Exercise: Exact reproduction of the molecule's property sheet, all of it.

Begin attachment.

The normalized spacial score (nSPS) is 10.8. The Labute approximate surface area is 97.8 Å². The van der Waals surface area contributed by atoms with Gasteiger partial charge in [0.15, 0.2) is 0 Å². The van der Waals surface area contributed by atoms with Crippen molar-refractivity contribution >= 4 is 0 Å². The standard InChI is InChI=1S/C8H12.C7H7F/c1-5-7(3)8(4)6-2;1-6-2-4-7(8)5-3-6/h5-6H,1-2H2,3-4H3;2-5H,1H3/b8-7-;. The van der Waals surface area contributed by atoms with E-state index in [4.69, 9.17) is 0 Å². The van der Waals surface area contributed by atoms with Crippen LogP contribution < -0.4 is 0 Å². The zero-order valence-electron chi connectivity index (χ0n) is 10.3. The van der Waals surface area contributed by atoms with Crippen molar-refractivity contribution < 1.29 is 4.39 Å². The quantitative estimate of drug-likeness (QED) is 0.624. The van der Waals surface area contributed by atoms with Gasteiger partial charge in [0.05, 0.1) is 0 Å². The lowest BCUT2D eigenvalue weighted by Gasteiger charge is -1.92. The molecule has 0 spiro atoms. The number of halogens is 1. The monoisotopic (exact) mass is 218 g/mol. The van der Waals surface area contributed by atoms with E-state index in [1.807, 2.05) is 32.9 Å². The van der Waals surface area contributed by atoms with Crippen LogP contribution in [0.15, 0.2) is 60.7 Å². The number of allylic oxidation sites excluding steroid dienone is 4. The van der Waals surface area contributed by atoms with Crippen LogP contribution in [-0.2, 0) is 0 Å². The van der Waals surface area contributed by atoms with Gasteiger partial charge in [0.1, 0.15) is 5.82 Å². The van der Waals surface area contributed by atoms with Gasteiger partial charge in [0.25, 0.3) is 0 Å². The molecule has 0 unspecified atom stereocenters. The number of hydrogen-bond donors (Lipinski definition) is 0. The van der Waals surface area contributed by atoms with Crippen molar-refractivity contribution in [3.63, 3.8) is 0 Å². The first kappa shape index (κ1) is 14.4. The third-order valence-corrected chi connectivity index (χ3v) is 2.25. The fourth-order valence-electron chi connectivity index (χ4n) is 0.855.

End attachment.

The normalized spacial score (nSPS) is 10.8. The Labute approximate surface area is 97.8 Å². The van der Waals surface area contributed by atoms with Gasteiger partial charge in [0.15, 0.2) is 0 Å². The van der Waals surface area contributed by atoms with Crippen molar-refractivity contribution >= 4 is 0 Å². The standard InChI is InChI=1S/C8H12.C7H7F/c1-5-7(3)8(4)6-2;1-6-2-4-7(8)5-3-6/h5-6H,1-2H2,3-4H3;2-5H,1H3/b8-7-;. The van der Waals surface area contributed by atoms with E-state index in [4.69, 9.17) is 0 Å². The van der Waals surface area contributed by atoms with Crippen LogP contribution < -0.4 is 0 Å². The zero-order valence-electron chi connectivity index (χ0n) is 10.3. The van der Waals surface area contributed by atoms with Crippen molar-refractivity contribution < 1.29 is 4.39 Å². The quantitative estimate of drug-likeness (QED) is 0.624. The van der Waals surface area contributed by atoms with Gasteiger partial charge in [0.05, 0.1) is 0 Å². The lowest BCUT2D eigenvalue weighted by Gasteiger charge is -1.92. The molecule has 0 spiro atoms. The number of halogens is 1. The monoisotopic (exact) mass is 218 g/mol. The van der Waals surface area contributed by atoms with E-state index in [1.807, 2.05) is 32.9 Å². The van der Waals surface area contributed by atoms with Crippen LogP contribution in [0.15, 0.2) is 60.7 Å². The number of allylic oxidation sites excluding steroid dienone is 4. The van der Waals surface area contributed by atoms with Crippen LogP contribution in [-0.2, 0) is 0 Å². The van der Waals surface area contributed by atoms with Gasteiger partial charge in [0.1, 0.15) is 5.82 Å². The van der Waals surface area contributed by atoms with Gasteiger partial charge in [0.25, 0.3) is 0 Å². The molecule has 0 unspecified atom stereocenters. The number of hydrogen-bond donors (Lipinski definition) is 0. The van der Waals surface area contributed by atoms with Crippen molar-refractivity contribution in [3.63, 3.8) is 0 Å². The first kappa shape index (κ1) is 14.4. The third-order valence-corrected chi connectivity index (χ3v) is 2.25. The fourth-order valence-electron chi connectivity index (χ4n) is 0.855.